The dataset confirmed previous reports that monorepeats are overrepresented in the human genome compared to expectations based on random nucleotide sequences with similar base compositions (Subramanian et al. 2003; Borstnik and Pumpernik 2002). In particular, there was a marked deviation for long repeat lengths, starting from about 7 bp (Fig. 2). This pattern of deviation was matched by the 250 kb regions for all genes and for those comprising the MMR genes. The observed pattern is also consistent with experimental studies showing that there exists a threshold length about which monorepeats become intrinsically unstable and subject to the stabilizing effect of MMR (Lai and Sun 2003). Therefore, we considered only repeats of length 7 bp or longer in subsequent analyses.
Fig. 2

Frequency of monorepeats in MMR genes and the genome. The frequency of monorepeats of increasing length was predicted based on the assumption of random distribution of nucleotides (gray line) (Borstnik and Pumpernik 2002), as well as, the presented mathematical model (light blue line). These predictions were then plotted against the observed frequency in the full genome (blue line), MMR gene regions (green line), and all other 250 kb gene regions (red line). MMR gene regions show a general excess of repeat lengths of 7 bp and longer compared to all other gene regions and the genome in general (Color figure online)

To test for differences in the cumulative number of repeats among sequences, we calculated the proportion of the 250 kb gene regions made up of monorepeats (hereafter called repeat content, %) and compared the repeat content of MMR regions to the remaining gene regions. Repeat content varied greatly with respect to chromosome position (supporting information, Fig. S1) and showed a non-normal distribution (Fig. 3). Accordingly, statistical comparison of monorepeats between MMR and other gene regions were performed using Wilcoxon rank-sum test (one-sided, α = 0.05).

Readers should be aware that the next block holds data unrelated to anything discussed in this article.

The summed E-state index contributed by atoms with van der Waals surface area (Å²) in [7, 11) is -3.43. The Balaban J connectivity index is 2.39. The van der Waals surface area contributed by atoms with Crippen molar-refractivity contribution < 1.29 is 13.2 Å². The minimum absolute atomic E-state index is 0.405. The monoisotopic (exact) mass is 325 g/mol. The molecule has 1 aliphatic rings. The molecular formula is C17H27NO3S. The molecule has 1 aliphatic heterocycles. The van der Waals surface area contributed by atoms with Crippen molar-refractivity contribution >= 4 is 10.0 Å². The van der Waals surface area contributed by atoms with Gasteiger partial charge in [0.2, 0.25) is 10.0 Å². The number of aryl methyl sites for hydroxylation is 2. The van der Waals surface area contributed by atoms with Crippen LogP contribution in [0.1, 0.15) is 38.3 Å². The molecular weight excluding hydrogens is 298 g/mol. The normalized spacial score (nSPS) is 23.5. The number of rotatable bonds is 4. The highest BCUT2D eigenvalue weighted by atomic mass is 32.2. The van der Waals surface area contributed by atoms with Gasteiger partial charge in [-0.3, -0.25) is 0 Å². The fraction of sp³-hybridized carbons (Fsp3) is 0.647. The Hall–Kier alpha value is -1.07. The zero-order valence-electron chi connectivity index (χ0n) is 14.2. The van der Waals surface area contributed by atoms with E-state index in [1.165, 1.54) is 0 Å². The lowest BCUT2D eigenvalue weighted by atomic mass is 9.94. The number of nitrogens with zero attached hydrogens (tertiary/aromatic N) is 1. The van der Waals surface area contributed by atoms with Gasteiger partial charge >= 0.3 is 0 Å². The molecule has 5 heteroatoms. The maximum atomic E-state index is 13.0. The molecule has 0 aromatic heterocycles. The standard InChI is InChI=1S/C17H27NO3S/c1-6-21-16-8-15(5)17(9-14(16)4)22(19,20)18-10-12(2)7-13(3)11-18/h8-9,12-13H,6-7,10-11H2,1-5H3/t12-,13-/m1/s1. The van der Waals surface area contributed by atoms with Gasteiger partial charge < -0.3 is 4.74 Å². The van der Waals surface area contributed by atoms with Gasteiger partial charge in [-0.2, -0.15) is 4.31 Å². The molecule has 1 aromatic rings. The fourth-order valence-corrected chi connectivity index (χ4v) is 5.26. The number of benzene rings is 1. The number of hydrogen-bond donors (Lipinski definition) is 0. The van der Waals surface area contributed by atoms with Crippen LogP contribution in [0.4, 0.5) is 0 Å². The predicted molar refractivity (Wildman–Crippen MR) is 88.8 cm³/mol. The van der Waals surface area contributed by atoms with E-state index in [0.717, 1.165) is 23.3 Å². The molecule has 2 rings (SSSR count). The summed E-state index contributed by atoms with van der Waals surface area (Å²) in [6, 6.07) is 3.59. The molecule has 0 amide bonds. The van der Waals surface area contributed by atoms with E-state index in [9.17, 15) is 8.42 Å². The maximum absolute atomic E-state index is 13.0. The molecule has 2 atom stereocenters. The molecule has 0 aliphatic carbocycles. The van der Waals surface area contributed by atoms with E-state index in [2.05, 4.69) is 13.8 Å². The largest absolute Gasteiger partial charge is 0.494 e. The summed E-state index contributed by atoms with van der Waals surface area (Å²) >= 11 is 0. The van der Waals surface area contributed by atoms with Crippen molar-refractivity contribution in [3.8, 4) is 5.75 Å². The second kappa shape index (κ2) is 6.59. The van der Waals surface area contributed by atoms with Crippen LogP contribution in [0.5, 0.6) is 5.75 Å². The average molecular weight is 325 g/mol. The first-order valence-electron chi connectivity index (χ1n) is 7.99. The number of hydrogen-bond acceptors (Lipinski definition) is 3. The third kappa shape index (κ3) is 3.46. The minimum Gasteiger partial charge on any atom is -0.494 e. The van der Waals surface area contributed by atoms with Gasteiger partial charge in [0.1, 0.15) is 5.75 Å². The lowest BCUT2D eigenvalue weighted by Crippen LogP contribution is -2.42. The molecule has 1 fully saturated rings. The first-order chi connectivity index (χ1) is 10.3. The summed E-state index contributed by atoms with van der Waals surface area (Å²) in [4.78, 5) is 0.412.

Fig. 3

Distribution of repeat content. The graph illustrates the distribution of all 250 kb gene regions relative to their content of monorepeat (7 bp and longer). Positions of the seven MMR regions are indicated. Top scale represents P-values for the distribution. The PMS2 and MSH6 regions each had a significant overrepresentation of repeats. All seven regions had above median repeat content and scored significantly as a group (Table 1)

The primary results are summarized in Table 1. Combined, the MMR regions had a 31% higher content of monorepeats than other gene regions (1.75 vs. 1.34%, P = 0.0047), with the excess of repeats distributed evenly across repeat lengths (Fig. 2). The seven MMR regions varied in repeat content from 1.39 to 2.41%. Two of the MMR regions differed significantly from the other gene regions when analyzed individually, PMS2 (2.41%, P = 0.0047) and MSH6 (2.07%, P = 0.043). All MMR regions scored above median repeat content (Fig. 3).
Table 1

Characteristics of MMR and other genes

Gene regions

Genomic location

Repeat contenta

GC contentb

Coding contentc

Codon biasd




1.88 (P = 0.10)







1.40 (P = 0.40)